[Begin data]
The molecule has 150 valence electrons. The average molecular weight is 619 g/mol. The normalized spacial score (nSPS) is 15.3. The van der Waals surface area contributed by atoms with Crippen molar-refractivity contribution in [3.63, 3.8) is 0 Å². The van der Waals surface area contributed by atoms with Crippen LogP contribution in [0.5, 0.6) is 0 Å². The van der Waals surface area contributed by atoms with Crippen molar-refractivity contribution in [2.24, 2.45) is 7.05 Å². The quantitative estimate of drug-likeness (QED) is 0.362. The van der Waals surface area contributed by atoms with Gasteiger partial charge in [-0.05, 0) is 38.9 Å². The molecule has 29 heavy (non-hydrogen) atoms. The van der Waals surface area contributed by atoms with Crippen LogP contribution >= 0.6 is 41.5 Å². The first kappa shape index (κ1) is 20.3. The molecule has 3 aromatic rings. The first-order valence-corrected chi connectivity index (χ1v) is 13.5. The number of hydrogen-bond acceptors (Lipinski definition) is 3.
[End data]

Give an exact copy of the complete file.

The molecule has 150 valence electrons. The average molecular weight is 619 g/mol. The normalized spacial score (nSPS) is 15.3. The van der Waals surface area contributed by atoms with Crippen molar-refractivity contribution in [3.63, 3.8) is 0 Å². The van der Waals surface area contributed by atoms with Crippen LogP contribution in [0.5, 0.6) is 0 Å². The van der Waals surface area contributed by atoms with Crippen molar-refractivity contribution in [2.24, 2.45) is 7.05 Å². The quantitative estimate of drug-likeness (QED) is 0.362. The van der Waals surface area contributed by atoms with Gasteiger partial charge in [-0.05, 0) is 38.9 Å². The molecule has 29 heavy (non-hydrogen) atoms. The van der Waals surface area contributed by atoms with Crippen LogP contribution >= 0.6 is 41.5 Å². The first kappa shape index (κ1) is 20.3. The molecule has 3 aromatic rings. The first-order valence-corrected chi connectivity index (χ1v) is 13.5. The number of hydrogen-bond acceptors (Lipinski definition) is 3.